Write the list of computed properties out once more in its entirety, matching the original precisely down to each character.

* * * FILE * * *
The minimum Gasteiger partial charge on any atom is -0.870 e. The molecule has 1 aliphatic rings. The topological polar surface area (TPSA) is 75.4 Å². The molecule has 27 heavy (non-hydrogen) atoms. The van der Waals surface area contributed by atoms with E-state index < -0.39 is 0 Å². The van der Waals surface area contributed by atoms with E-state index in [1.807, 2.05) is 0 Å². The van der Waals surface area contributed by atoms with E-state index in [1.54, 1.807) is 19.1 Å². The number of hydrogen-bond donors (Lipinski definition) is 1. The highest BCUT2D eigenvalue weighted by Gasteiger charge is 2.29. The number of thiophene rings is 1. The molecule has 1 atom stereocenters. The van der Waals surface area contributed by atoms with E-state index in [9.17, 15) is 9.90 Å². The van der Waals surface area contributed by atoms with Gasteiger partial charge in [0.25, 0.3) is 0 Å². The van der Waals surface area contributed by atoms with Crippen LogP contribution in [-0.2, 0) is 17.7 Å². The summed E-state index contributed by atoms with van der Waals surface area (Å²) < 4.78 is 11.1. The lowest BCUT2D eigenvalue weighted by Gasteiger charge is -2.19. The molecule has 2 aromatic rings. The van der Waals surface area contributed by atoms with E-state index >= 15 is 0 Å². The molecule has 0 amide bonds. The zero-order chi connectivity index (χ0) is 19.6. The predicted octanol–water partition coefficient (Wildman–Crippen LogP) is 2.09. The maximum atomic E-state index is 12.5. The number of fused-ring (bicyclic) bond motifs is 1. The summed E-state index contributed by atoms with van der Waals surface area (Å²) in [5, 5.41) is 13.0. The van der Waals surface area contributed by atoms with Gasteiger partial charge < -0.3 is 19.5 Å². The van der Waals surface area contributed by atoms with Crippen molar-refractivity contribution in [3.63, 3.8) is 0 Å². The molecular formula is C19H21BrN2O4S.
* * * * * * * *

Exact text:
The minimum Gasteiger partial charge on any atom is -0.870 e. The molecule has 1 aliphatic rings. The topological polar surface area (TPSA) is 75.4 Å². The molecule has 27 heavy (non-hydrogen) atoms. The van der Waals surface area contributed by atoms with E-state index < -0.39 is 0 Å². The van der Waals surface area contributed by atoms with E-state index in [1.807, 2.05) is 0 Å². The van der Waals surface area contributed by atoms with E-state index in [1.54, 1.807) is 19.1 Å². The number of hydrogen-bond donors (Lipinski definition) is 1. The highest BCUT2D eigenvalue weighted by Gasteiger charge is 2.29. The number of thiophene rings is 1. The molecule has 1 atom stereocenters. The van der Waals surface area contributed by atoms with E-state index in [9.17, 15) is 9.90 Å². The van der Waals surface area contributed by atoms with Gasteiger partial charge in [0.25, 0.3) is 0 Å². The van der Waals surface area contributed by atoms with Crippen LogP contribution in [-0.2, 0) is 17.7 Å². The summed E-state index contributed by atoms with van der Waals surface area (Å²) < 4.78 is 11.1. The lowest BCUT2D eigenvalue weighted by Gasteiger charge is -2.19. The molecule has 2 aromatic rings. The van der Waals surface area contributed by atoms with E-state index >= 15 is 0 Å². The molecule has 0 amide bonds. The zero-order chi connectivity index (χ0) is 19.6. The predicted octanol–water partition coefficient (Wildman–Crippen LogP) is 2.09. The maximum atomic E-state index is 12.5. The number of fused-ring (bicyclic) bond motifs is 1. The summed E-state index contributed by atoms with van der Waals surface area (Å²) in [5, 5.41) is 13.0. The van der Waals surface area contributed by atoms with Gasteiger partial charge < -0.3 is 19.5 Å². The van der Waals surface area contributed by atoms with Crippen molar-refractivity contribution in [3.63, 3.8) is 0 Å². The molecular formula is C19H21BrN2O4S.